Supplements for Weight Loss
Guar gum comes from the seed of the guar plant. Like other dietary fibers, it is supposed to work by preventing the absorption of fats by binding them in the gut and increasing feelings of fullness.
Side effects may include:
- abdominal pain
Guar gum has been studied more extensively than other fibers for weight loss. Most researchers have concluded that it is ineffective.
The Natural Medicines Comprehensive Database says that guar gum is "possibly ineffective."
Hoodia is a plant that grows in the Kalahari Desert in Africa. According to the National Center for Complementary and Alternative Medicine, the stem of the root was traditionally used by bushmen to reduce hunger and thirst during long hunts. It is marketed for weight loss as an appetite suppressant.
Hoodia contains an extract dubbed P57 that is thought to suppress appetite by increasing feelings of fullness. But there is no credible evidence that hoodia is either safe or effective.
The Natural Medicines Comprehensive Database says there is "insufficient evidence" to rate the effectiveness of hoodia.
So far, no credible human studies of hoodia have been published.
Senna is an herb that is approved by the FDA as a laxative. But some people use senna for weight loss.
Senna can cause some side effects such as:
It shouldn't be used for more than two weeks because in the long term it can cause the bowels to stop functioning normally and might cause dependence on laxatives.
The Natural Medicines Comprehensive Database says there is "insufficient evidence" to rate senna's effectiveness for weight loss.
Ephedra is also known as ma huang. It is an herb that contains the stimulants:
Ephedra has been used for more than 5,000 years in China and India to treat conditions such as colds, fever, flu, headaches, asthma, wheezing, and nasal congestion. Dietary supplements containing ephedra have been used for weight loss, increased energy, and enhanced athletic performance. The FDA banned dietary products with ephedra after the herb was linked to serious side effects, including:
- heart attack
The FDA's ban does not apply to traditional Chinese herbal remedies or to products such as herbal teas. So ephedra can still be legally purchased in the U.S.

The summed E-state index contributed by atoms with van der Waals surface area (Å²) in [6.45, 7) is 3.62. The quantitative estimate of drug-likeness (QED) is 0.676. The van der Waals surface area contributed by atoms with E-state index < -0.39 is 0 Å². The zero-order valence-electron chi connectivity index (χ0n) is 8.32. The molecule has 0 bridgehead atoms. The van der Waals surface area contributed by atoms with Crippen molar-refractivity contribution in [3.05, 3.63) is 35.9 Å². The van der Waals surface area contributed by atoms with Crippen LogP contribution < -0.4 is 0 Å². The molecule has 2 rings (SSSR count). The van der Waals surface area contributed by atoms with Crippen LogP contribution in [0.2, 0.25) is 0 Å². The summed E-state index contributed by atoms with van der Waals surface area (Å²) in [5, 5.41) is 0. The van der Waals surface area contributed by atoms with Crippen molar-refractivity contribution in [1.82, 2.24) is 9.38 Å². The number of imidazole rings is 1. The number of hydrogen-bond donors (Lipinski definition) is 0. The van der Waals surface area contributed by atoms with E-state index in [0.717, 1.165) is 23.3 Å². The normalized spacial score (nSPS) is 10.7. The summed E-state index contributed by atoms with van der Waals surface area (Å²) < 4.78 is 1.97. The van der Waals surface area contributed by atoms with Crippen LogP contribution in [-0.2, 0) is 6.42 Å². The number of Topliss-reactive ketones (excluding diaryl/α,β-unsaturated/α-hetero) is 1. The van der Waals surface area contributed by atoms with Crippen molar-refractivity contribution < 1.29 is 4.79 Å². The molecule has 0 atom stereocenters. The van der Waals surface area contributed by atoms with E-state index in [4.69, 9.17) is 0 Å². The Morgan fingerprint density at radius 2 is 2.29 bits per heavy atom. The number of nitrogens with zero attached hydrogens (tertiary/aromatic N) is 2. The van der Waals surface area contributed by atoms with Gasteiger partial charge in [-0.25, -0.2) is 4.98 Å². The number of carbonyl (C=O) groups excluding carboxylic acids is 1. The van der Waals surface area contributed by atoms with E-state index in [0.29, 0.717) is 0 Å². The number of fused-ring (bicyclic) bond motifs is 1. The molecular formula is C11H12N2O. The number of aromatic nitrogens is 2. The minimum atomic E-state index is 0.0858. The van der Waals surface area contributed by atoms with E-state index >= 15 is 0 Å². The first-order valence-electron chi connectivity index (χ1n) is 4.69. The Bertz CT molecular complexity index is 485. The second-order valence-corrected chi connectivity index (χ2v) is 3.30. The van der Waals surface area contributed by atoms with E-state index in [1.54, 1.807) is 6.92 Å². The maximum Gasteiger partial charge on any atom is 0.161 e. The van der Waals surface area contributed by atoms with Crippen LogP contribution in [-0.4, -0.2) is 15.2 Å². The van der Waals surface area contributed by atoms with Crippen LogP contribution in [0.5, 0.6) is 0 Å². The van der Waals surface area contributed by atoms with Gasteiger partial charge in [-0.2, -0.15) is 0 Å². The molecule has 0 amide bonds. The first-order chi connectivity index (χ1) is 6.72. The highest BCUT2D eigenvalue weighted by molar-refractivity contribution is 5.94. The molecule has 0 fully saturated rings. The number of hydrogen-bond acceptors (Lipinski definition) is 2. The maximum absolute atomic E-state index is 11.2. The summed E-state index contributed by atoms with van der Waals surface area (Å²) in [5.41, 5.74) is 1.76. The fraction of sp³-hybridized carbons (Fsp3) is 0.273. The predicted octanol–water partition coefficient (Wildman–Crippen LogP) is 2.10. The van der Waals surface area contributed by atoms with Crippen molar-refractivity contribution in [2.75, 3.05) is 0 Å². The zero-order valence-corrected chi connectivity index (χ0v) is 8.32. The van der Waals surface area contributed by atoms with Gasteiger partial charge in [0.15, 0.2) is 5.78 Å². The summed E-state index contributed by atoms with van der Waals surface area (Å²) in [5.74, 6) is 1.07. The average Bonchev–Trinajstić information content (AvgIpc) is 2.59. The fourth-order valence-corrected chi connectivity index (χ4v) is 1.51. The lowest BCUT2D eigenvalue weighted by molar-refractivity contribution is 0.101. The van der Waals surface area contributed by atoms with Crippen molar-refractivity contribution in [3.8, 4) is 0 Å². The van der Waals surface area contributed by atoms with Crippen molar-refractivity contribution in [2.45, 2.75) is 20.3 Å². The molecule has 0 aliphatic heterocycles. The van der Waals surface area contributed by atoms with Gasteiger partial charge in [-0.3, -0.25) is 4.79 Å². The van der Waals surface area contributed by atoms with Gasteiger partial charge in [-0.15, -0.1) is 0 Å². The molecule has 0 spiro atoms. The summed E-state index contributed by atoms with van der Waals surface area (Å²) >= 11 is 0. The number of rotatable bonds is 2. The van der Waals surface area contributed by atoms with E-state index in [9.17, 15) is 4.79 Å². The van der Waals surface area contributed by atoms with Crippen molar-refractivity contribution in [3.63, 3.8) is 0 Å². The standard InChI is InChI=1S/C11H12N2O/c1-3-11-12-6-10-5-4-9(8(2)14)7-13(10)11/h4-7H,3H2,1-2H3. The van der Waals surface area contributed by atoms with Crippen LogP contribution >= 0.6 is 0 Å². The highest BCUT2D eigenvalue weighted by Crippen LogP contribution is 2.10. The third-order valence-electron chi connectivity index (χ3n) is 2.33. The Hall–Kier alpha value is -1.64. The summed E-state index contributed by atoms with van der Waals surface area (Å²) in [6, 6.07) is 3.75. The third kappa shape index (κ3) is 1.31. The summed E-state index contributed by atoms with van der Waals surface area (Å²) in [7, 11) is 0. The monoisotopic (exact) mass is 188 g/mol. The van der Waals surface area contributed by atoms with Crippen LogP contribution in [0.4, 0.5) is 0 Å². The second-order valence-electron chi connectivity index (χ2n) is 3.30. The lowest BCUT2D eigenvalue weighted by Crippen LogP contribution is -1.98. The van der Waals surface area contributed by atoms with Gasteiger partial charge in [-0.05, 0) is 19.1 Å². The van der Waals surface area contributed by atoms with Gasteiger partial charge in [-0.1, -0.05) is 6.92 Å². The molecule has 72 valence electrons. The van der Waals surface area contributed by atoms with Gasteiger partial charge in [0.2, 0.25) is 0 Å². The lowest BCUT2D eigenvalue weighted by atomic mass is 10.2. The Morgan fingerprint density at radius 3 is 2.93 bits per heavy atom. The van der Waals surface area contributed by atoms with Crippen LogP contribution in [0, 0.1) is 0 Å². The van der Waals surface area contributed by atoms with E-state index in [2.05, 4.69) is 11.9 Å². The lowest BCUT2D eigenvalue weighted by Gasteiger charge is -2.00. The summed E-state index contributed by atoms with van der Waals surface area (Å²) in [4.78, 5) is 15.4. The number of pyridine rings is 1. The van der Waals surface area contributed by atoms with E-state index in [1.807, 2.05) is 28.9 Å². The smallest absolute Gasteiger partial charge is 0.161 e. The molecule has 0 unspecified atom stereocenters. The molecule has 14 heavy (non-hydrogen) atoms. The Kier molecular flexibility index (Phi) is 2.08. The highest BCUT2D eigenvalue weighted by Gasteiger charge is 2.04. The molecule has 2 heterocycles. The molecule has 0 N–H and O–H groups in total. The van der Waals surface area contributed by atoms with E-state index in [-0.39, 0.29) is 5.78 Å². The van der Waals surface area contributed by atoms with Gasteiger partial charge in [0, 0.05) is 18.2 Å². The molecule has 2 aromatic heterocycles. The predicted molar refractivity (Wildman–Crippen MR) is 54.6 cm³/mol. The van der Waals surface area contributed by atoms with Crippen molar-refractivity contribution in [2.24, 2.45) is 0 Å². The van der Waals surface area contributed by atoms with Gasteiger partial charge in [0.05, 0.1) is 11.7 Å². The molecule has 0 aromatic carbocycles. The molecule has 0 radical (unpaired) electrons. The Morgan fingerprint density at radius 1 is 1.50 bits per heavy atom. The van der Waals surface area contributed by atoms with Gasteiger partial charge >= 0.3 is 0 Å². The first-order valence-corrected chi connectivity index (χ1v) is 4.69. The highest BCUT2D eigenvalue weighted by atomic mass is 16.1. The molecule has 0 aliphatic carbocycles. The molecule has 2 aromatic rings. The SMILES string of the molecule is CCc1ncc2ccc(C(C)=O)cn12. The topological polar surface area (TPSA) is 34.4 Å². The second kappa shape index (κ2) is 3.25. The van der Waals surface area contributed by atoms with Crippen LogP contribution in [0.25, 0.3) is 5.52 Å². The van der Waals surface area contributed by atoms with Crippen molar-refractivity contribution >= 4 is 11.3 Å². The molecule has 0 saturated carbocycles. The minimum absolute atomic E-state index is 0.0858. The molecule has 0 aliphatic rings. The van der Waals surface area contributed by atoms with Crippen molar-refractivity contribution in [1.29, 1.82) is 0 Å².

According to the FDA, there is little evidence for the herb's effectiveness except for short-term weight loss. But the agency says the health risks outweigh any benefits.
The Natural Medicines Comprehensive Database says that ephedra is "likely unsafe."
The bitter orange tree is native to Africa and tropical Asia. But it is now also grown in other areas such as the Mediterranean, California, and Florida.
Bitter orange contains synephrine, a stimulant related to ephedrine. It supposedly works by increasing the number of calories burned.
After the FDA banned weight loss products containing ephedra, many manufacturers switched to bitter orange. But there is little evidence that bitter orange is safer.
Like ephedra, there have been reports that bitter orange may be linked to dangerous side effects in people who took bitter orange alone or in combination with other stimulants such as caffeine. These dangerous side effects include:
- ischemic stroke
- irregular heartbeat
- heart attack
According to the FDA, bitter orange may not be safe to use as a dietary supplement. You should especially avoid taking bitter orange supplements if you have:
- a heart condition
- high blood pressure
You should also avoid bitter orange supplements if you are taking medications (such as MAO inhibitors), caffeine, or other herbs/supplements that speed up the heart rate.
The Natural Medicines Comprehensive Database says that bitter orange is "possibly unsafe" and "probably ineffective."